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You may have heard about hydraulic fracturing, commonly called “fracking,” in the news. But do you know what happens during fracking?

The U.S. Geological Survey has answers to common questions. Learn more about fracking.

What agency has jurisdiction over Fracking (hydraulic fracturing) in drilling for natural gas and oil, the EPA or DOE or who?

Asked by an anonymous Tumblr user.

Hydraulic fracturing involves the high-pressure injection of substances into already drilled oil and gas wells in order to fracture the underground formations holding the oil or gas. 

Individual states regulate fracturing that occurs within their borders, and they have different rules over the use of the process. According to a Congressional Research Service report dated April 10, 2012, “Hydraulic Fracturing and Safe Drinking Water Act Issues,” numerous states are reviewing or have revised their oil and gas rules to address the increased use of hydraulic fracturing.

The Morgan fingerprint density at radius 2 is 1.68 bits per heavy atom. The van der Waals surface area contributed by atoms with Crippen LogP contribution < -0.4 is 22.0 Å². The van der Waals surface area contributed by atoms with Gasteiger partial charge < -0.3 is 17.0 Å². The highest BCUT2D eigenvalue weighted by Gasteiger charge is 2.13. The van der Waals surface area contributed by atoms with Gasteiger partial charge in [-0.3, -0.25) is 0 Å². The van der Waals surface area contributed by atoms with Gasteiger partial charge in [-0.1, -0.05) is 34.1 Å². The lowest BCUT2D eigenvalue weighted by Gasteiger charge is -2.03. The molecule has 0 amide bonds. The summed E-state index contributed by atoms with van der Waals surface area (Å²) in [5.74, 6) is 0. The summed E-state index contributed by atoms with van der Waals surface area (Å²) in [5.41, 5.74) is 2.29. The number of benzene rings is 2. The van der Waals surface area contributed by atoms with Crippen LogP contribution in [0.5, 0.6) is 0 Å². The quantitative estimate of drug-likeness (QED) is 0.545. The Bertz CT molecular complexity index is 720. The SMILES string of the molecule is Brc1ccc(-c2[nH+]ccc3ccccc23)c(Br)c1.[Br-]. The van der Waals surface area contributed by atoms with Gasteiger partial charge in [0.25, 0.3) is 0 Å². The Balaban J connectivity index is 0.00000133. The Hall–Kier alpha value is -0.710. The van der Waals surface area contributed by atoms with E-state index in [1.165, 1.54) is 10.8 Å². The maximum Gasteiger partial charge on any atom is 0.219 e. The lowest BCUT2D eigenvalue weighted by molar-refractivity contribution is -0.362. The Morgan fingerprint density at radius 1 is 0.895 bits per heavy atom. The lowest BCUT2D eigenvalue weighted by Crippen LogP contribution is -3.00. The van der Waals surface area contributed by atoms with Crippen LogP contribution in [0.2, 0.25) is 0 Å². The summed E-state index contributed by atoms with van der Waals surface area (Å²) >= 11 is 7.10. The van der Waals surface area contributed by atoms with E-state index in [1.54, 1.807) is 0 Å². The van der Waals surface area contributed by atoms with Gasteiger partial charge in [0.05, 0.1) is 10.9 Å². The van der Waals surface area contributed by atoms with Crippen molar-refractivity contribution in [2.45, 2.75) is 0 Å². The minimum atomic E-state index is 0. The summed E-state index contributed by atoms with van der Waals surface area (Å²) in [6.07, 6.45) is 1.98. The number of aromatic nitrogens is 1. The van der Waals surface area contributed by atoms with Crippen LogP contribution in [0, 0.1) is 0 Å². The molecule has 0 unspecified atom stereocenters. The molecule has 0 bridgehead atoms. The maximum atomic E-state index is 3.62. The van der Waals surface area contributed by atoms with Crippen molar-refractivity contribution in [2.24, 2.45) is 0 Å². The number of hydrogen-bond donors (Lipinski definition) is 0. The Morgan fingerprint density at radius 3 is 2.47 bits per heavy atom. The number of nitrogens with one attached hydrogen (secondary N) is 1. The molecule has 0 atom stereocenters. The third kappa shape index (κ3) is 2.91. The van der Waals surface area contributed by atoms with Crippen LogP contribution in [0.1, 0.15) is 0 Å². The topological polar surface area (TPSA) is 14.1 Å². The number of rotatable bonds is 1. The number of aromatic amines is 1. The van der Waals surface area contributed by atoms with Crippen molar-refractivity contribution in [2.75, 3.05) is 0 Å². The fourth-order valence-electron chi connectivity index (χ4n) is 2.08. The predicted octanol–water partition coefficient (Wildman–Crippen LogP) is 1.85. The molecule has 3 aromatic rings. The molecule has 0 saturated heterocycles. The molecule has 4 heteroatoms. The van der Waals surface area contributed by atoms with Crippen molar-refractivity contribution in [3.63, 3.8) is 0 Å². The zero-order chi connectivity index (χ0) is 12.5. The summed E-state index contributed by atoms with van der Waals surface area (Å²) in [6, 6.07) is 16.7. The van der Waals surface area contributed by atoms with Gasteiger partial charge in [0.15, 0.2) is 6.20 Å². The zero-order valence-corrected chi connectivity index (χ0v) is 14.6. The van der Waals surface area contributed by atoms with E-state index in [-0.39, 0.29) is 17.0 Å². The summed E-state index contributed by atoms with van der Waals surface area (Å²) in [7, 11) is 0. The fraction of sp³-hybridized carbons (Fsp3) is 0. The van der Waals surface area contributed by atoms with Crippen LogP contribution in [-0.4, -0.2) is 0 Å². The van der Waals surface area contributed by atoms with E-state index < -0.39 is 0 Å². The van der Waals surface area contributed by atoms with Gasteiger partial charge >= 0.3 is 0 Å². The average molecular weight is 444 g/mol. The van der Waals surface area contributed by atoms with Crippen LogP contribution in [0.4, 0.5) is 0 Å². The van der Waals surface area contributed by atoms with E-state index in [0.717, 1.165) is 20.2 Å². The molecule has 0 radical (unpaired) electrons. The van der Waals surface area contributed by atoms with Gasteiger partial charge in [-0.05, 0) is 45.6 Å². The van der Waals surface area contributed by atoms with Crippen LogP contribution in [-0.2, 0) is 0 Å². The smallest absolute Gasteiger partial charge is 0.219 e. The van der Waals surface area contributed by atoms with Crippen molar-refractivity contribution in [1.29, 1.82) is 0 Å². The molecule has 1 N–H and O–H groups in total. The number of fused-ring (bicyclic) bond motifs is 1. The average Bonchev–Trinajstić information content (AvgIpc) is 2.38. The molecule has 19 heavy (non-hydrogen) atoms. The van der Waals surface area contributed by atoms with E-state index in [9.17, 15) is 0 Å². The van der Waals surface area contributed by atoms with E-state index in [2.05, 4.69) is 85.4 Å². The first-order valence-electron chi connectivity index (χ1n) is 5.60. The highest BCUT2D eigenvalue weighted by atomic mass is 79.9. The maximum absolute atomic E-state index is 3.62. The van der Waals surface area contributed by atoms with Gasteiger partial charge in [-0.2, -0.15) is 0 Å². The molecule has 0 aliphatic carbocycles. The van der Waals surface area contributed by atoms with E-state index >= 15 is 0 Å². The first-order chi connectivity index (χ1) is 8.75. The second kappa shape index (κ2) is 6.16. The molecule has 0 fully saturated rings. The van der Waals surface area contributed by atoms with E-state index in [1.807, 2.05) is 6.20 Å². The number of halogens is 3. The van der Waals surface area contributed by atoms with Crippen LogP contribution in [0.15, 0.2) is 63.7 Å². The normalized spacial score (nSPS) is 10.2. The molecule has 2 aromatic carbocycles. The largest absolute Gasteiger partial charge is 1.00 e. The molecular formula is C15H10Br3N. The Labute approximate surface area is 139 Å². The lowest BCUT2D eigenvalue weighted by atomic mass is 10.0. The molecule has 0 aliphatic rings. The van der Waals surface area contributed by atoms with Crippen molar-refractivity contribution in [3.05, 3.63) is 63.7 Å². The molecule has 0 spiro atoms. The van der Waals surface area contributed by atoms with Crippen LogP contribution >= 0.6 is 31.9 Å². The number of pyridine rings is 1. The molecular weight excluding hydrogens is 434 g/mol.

As for federal government regulation, the Safe Drinking Water Act provides the Environmental Protection Agency (EPA) with the authority to regulate fracturing only when diesel fuel is used in the process. Currently, the EPA is performing a long term study on fracturing and how it may impact drinking water. The study should be finished late this year.  

There are also several bills on the subject that are pending in Congress. House of Representatives bill 1084 and Senate bill 587 would allow the EPA to regulate fracturing under the Safe Drinking Water Act. Senate bill 2248 and House of Representatives bill 4322 would specify that a state has sole authority to regulate hydraulic fracturing on federal lands within state boundaries.